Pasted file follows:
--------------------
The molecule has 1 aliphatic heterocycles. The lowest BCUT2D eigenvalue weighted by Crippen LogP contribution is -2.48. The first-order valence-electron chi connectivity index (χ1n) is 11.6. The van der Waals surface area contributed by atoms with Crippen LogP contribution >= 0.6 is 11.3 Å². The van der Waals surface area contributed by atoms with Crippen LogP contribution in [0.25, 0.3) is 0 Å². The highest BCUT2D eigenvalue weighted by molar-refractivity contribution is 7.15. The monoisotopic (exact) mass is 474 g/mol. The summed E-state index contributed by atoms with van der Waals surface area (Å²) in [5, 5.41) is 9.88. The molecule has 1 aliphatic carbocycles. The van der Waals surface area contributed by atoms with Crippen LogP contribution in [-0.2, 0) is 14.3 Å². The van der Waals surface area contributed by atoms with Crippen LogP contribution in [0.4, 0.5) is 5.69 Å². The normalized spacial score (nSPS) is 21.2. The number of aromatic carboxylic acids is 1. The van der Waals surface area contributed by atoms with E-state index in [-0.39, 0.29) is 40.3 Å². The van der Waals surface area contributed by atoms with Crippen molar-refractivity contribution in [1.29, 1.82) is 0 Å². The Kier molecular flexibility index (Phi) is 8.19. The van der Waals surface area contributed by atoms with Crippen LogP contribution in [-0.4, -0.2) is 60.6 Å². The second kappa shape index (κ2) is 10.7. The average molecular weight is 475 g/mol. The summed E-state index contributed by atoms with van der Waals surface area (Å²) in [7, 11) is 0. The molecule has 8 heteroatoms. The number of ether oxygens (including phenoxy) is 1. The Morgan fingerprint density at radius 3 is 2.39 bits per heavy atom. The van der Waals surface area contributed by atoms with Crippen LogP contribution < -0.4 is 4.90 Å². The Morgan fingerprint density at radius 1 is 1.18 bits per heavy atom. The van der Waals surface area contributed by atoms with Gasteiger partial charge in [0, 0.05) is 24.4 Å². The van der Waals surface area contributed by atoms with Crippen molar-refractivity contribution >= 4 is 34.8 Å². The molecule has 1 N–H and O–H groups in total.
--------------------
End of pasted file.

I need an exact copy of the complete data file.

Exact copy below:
The molecule has 1 aliphatic heterocycles. The lowest BCUT2D eigenvalue weighted by Crippen LogP contribution is -2.48. The first-order valence-electron chi connectivity index (χ1n) is 11.6. The van der Waals surface area contributed by atoms with Crippen LogP contribution >= 0.6 is 11.3 Å². The van der Waals surface area contributed by atoms with Crippen LogP contribution in [0.25, 0.3) is 0 Å². The highest BCUT2D eigenvalue weighted by molar-refractivity contribution is 7.15. The monoisotopic (exact) mass is 474 g/mol. The summed E-state index contributed by atoms with van der Waals surface area (Å²) in [5, 5.41) is 9.88. The molecule has 1 aliphatic carbocycles. The van der Waals surface area contributed by atoms with Crippen LogP contribution in [-0.2, 0) is 14.3 Å². The van der Waals surface area contributed by atoms with Crippen LogP contribution in [0.4, 0.5) is 5.69 Å². The normalized spacial score (nSPS) is 21.2. The number of aromatic carboxylic acids is 1. The van der Waals surface area contributed by atoms with E-state index in [-0.39, 0.29) is 40.3 Å². The van der Waals surface area contributed by atoms with Crippen molar-refractivity contribution in [1.29, 1.82) is 0 Å². The Kier molecular flexibility index (Phi) is 8.19. The van der Waals surface area contributed by atoms with Crippen LogP contribution in [-0.4, -0.2) is 60.6 Å². The second kappa shape index (κ2) is 10.7. The average molecular weight is 475 g/mol. The summed E-state index contributed by atoms with van der Waals surface area (Å²) in [7, 11) is 0. The molecule has 8 heteroatoms. The number of ether oxygens (including phenoxy) is 1. The Morgan fingerprint density at radius 3 is 2.39 bits per heavy atom. The van der Waals surface area contributed by atoms with Crippen LogP contribution < -0.4 is 4.90 Å². The Morgan fingerprint density at radius 1 is 1.18 bits per heavy atom. The van der Waals surface area contributed by atoms with Gasteiger partial charge in [0, 0.05) is 24.4 Å². The van der Waals surface area contributed by atoms with Crippen molar-refractivity contribution >= 4 is 34.8 Å². The molecule has 1 N–H and O–H groups in total.